1. Finding students

There are several concrete ways to find potential students. Below is an outline of how to go about finding students as well as a description for each tool that can be used.

2. Communication Best Practices

Steps to find students

It’s crucial to identify this recruitment goal to decide the best tools and/or tactics to use and how to shape your messaging. Try answering the following questions to get started:

  • Does your program want to increase overall application rates?
  • Do you have enough applicants but you’d like a more academically competitive pool?
  • Would your program like to better represent underrepresented minority groups?
Evaluate which recruitment methods have worked in the past and which have not. Consider these questions:

  • Is there any reason why you should try something new or is traditional the way to go?
  • Can the faculty/staff who were a part of those efforts be contacted to get their insight? Try sending out a call asking what has been done in the past; you might even find faculty who are interested in helping.
There are several tools and strategies to recruit students to your graduate program. Below are detailed descriptions of recruitment tools available to all departments.

Once this is selected, it’s time to communicate with the potential students.

Tools and strategies to find potential students

Strength: The extensive search criteria makes it easy to find the exact student you’re looking for and can meet a wide variety of goals.
Weakness: When you communicate, it may be through a cold call.
Cost: $0.50/name (you’re able to see how many names your search yields before purchasing) Possibly printing costs for mailer.
The Office of Research and Graduate Studies will cover these costs if proposal is submitted.
How to use: Contact Joan Rudd to run a report.

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The McNair Scholar Directory provides detailed information on all current Ronald E. McNair scholars. It is a spreadsheet (updated annually) of high-achieving underrepresented and/or first generation undergraduate students interested in graduate degrees.

Strengths: Detailed information about high achieving and underrepresented students and their USU application fee is waived.
Weaknesses: There are fewer names than the GRE Search Service and when you communicate, it may be a cold call.
Cost: Free to use. Possibly printing costs for mailer.
How to use: Contact Heather Zollinger for an Excel sheet and credentials.

McNair Search Criteria:

  • State of Institution
  • Institution
  • Name
  • Address
  • Email
  • Major
  • Graduation date
  • Presentation titles
Strength: Talk face-to-face with prospective students, so in follow up communications, there is already a connection.
Weakness: There is no way to know what type of student will be there, making it hard to know if you’ll be on track with your goal- unless you’re visiting a feeder-institution for your program.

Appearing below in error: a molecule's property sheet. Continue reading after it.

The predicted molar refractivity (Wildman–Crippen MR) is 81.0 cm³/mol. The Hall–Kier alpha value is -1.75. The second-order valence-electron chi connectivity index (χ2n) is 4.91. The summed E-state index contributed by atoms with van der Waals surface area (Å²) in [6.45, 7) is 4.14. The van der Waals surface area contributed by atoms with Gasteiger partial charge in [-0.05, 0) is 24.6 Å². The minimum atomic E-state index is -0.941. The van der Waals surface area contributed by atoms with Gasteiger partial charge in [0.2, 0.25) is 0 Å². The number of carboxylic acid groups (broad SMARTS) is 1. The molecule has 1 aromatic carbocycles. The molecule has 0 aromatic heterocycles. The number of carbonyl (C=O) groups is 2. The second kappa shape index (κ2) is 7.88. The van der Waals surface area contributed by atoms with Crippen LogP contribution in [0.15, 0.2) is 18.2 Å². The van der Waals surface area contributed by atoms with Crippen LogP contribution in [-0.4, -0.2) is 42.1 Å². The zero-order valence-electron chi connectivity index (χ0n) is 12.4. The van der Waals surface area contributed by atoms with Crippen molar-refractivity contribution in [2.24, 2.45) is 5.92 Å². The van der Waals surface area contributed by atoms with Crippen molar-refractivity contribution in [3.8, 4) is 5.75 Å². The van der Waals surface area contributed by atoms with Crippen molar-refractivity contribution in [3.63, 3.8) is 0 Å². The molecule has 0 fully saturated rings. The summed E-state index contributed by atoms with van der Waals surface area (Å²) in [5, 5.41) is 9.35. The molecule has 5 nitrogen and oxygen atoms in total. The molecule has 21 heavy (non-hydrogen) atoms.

Cost of Utah’s circuit (early registration): $800/all 8 fairs – $125/individual fairs. Possibly costs for table supplies and printing costs for handouts.

Learn More
Gradschoolmatch is an online hub made to help aid recruitment. Faculty and staff are able to search for prospective students that are actively looking for programs by “bookmarking” them. Students can also bookmark your program. This makes the interaction personal, fast and easy.

Strengths: Easy to learn, fast to use, messages go directly to prospective students who are actively looking, potential candidates can make initial contact and be responded to easily and quickly.
Cost: Free
How to use: Contact Heather Zollinger with any questions or to be added to your program(s) Gradschoolmatch profile.

Strengths: They already have ties to USU, so contacting them can be more personal since you have the ability to meet with them in person. Honors and URF’s application fees are waived.
Weakness: Might not expand program in ways that meet goals.
Cost: Possibly printing costs for handout.
How to use: Contact the undergrad program contact to discuss acquiring a list of prospective students or having a message coming directly from the coordinator to prospective students.

Honors Program Coordinator: amber.summers@usu.edu
Undergraduate Research Director: scott.bates@usu.edu

Professional society listservs: If your program has something to offer (like a PDRF or lab opening), you can use that as your messaging to send to your professional society’s email list.

Information requests: Don’t let these go unnoticed. These prospective students are interested in your program and are giving you a way to contact them directly.

Networking with other universities: Some professors have recruited successfully by forming relationships with other professors in their field and asking these contacts if they know of any undergraduate students in their programs that might be a good fit.

We’d love to hear any other successful ways you’ve found prospective students. Contact Heather Zollinger with additional ideas you’d like to share here.

2. Communication Best Practices